For supporters of the use of public-private partnerships to procure highway projects, the massive $1.2 trillion Infrastructure Investment and Jobs Act (IIJA) was a mixed bag. Congress left in place the longstanding ban on tolling existing Interstate segments, but it also doubled the private activity bond (PAB) lifetime volume cap to $30 billion.
Additionally, two IIJA provisions require value for money (VFM) analysis (“or other comparable analysis”) could open the door for more procurements, although Reason’s Bob Poole highlights a possible implementation wrinkle with the VFM analysis provisions in the April issue of Public Works Financing.
But one important financing issue was ignored by Congress: the application of the alternative minimum tax to interest income from private activity bonds. Bringing tax code parity to PABs and governmental bonds would make PABs—and the public-private partnerships (P3s) that are in part financed with them—more attractive.
Under the federal tax code, bonds issued by state and local governments are broadly categorized as either governmental bonds or private activity bonds. Interest income on governmental bonds, such as municipal bonds, is not subject to taxation. In contrast, interest income on private activity bonds, as with commercial bonds, is generally taxed. Government-issued bonds are subject to two private business tests (26 U.S.C. § 141(b)). If both conditions are met, the bond interest income is generally taxable.
However, Congress has provided tax exemptions for some uses of private activity bonds. These are called qualified PABs. Most relevant to the infrastructure discussion are a subset of qualified PABs called exempt facility bonds. Relevant to this discussion is Section 142(m) of the Internal Revenue Code, exempt facility bonds for qualified highway or surface freight transfer facilities.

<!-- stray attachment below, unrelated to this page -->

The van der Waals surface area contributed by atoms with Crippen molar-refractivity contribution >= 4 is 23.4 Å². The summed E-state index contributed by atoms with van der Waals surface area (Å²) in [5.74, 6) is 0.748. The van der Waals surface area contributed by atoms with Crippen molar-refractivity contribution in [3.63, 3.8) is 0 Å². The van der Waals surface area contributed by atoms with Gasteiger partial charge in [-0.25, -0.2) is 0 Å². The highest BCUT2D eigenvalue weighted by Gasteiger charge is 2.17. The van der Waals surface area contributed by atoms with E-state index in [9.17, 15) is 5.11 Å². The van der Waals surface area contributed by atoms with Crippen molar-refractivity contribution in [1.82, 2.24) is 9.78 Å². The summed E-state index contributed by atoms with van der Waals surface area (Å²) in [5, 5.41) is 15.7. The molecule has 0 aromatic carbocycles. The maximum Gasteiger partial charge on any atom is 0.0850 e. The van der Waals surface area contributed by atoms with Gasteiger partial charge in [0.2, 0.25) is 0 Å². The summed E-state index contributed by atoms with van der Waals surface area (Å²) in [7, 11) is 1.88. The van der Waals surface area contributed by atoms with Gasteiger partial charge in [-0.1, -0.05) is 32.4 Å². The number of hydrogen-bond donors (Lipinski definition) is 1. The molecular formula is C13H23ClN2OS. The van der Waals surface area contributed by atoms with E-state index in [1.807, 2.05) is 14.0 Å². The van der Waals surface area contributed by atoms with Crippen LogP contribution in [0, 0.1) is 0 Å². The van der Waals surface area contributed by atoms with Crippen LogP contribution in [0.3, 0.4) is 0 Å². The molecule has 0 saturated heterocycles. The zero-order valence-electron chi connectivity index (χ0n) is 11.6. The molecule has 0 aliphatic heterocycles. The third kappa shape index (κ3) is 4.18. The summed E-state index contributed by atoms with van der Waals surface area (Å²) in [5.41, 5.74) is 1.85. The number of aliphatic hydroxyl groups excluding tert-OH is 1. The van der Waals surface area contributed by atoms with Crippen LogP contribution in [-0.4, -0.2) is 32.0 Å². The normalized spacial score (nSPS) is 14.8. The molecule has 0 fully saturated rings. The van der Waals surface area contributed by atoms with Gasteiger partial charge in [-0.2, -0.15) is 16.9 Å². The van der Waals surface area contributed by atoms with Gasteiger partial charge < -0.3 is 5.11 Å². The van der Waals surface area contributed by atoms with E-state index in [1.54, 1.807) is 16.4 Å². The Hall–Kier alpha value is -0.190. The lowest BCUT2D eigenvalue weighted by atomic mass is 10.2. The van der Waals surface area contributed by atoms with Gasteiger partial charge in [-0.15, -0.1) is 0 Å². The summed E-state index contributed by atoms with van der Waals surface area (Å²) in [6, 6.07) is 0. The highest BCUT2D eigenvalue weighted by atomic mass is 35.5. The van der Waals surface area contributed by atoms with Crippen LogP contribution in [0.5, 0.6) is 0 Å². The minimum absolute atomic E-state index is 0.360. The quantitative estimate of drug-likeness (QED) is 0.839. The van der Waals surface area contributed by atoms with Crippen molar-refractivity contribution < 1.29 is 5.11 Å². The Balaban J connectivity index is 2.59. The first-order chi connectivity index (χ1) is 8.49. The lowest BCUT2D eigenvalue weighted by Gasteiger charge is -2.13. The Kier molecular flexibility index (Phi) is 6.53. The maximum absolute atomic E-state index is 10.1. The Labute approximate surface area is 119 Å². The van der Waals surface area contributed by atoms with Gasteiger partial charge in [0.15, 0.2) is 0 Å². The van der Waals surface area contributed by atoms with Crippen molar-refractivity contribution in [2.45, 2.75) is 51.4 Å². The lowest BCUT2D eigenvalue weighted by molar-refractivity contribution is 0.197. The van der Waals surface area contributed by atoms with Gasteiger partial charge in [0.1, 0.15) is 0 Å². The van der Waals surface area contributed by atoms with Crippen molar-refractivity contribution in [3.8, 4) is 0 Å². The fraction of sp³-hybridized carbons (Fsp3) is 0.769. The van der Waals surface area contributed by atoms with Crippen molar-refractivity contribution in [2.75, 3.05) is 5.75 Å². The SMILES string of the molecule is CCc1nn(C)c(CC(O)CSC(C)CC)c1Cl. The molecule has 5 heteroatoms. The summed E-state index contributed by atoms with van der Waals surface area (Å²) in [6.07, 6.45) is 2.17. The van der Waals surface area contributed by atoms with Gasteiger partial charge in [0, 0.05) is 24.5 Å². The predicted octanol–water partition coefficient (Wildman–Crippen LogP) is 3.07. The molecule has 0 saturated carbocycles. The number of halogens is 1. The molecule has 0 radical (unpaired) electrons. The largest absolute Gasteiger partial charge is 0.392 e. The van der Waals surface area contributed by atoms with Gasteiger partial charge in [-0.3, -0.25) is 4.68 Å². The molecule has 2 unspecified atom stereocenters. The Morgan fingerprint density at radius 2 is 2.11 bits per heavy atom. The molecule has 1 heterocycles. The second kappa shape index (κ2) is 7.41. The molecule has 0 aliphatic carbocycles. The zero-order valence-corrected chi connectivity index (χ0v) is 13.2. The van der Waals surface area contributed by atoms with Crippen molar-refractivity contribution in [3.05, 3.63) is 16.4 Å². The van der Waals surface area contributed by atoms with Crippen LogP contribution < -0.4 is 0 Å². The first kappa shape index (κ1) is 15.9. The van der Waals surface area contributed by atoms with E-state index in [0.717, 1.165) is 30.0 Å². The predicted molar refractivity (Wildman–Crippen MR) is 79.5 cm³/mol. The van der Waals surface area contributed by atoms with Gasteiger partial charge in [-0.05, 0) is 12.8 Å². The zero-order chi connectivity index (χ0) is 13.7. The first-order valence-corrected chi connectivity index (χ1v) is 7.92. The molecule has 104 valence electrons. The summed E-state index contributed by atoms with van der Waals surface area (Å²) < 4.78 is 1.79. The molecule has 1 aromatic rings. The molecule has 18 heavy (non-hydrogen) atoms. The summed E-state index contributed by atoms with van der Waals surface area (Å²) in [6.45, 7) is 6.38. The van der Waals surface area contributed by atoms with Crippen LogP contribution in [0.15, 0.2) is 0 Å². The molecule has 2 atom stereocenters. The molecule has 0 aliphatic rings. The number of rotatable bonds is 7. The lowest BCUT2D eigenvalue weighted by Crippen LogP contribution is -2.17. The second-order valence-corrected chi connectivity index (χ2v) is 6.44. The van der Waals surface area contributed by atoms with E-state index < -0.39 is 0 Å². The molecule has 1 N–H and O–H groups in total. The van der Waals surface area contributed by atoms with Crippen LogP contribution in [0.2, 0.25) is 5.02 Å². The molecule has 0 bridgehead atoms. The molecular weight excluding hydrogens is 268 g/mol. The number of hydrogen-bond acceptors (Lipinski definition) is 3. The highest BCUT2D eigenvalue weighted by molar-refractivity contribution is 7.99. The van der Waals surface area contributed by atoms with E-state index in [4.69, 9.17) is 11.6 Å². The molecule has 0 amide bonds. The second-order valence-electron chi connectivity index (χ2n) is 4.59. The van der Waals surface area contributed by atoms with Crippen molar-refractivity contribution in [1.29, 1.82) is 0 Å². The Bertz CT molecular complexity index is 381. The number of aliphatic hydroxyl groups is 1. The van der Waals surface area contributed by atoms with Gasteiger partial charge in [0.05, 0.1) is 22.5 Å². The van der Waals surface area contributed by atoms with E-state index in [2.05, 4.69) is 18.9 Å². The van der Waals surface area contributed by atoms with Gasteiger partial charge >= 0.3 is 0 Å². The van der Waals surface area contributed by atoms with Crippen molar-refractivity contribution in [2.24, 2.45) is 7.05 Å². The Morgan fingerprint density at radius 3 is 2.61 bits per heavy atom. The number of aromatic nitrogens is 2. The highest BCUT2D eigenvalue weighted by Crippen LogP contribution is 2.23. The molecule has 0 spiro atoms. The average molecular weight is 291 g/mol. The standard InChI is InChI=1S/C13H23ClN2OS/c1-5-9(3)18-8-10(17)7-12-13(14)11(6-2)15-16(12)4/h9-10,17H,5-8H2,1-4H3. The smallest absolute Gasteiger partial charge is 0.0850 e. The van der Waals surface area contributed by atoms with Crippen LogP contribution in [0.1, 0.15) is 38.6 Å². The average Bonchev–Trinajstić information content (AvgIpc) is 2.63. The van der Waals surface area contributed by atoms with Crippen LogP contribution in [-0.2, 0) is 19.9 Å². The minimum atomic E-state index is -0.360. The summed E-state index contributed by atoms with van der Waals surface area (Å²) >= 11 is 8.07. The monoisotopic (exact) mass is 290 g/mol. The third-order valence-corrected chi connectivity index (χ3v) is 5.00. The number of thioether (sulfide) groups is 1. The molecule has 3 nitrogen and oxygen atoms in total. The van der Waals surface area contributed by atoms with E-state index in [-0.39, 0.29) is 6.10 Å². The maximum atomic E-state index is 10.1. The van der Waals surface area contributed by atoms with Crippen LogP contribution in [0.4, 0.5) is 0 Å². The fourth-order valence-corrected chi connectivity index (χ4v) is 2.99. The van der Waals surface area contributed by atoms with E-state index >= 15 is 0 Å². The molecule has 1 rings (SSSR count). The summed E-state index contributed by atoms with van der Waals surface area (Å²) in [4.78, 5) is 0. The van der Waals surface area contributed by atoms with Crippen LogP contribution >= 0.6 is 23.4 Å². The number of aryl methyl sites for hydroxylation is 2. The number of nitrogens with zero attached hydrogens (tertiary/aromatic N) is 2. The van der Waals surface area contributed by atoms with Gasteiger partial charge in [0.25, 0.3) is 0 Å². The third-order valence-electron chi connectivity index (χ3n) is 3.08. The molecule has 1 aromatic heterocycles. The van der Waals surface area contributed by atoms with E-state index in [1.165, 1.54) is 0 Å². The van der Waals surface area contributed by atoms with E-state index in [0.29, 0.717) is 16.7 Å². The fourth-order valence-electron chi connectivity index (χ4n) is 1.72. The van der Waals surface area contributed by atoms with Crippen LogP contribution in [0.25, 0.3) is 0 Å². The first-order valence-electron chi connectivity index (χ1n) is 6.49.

Since they were established for highway uses by the SAFETEA-LU (Safe, Accountable, Flexible, Efficient Transportation Equity Act: A Legacy for Users) surface transportation reauthorization of 2005, qualified PABs have been very important in highway public-private partnerships.
As Reason Foundation’s Baruch Feigenbaum wrote:
In most cases PABs provide financing for 20-30% of the project’s total cost. For megaprojects, $12 billion in private activity bonds led to $45 billion in project activity over the past 15 years. Without PABs many of these projects would not have been feasible.
However, these bonds were also subject to a national lifetime volume cap of $15 billion by Section 142(m)(2)(A) of the Internal Revenue Code, and this had essentially been maxed out by 2020. Fortunately, the IIJA doubled this lifetime volume cap to $30 billion, buying at least a few additional years of robust P3 project activity. The additional $15 billion in qualified highway or surface freight PAB capacity provided by IIJA Section 80403 was badly needed to ensure government and P3 financing remained competitive. But IIJA failed to address a longstanding disparity between governmental bonds and tax-exempt PABs: the application of the alternative minimum tax (AMT).
The AMT is an income tax designed to ensure that taxpayers who take many deductions and exemptions pay a minimum rate of 26% or 28%, depending on the level of gross income. Interest income from governmental bonds is excluded from the AMT. In contrast, interest income from normally tax-exempt PABs is generally taxable. This tax code disparity raises the relative cost of financing a project under a P3 procurement. As the Congressional Research Service points out, “Because private activity bonds are included in the AMT, the bonds carry a higher interest rate (approximately 50 basis points) than do tax-exempt government-purpose bonds, all else being equal.”
The good news is there is a simple fix. Section 57(a)(5)(C) of the Internal Revenue Code could be amended to add new clause (vii):
(vii) EXCEPTION FOR PRIVATE ACTIVITY BONDS FOR QUALIFIED HIGHWAY OR SURFACE FREIGHT TRANSFER FACILITIES.—For purposes of clause (i), the term “private activity bond” shall not include any exempt facility bond that is issued as part of an issue to finance a qualified highway or surface freight transfer facility (as defined in section 142(m)).
As Congress conducts oversight of the implementation of the Infrastructure Investment and Jobs Act in the coming years, it should not forget that the private sector can play a positive role in building, financing, and managing public-purpose infrastructure like highways. Small tweaks, such as bringing alternative minimum tax exemption parity to the private activity bonds used in highway public-private partnerships, could go a long way.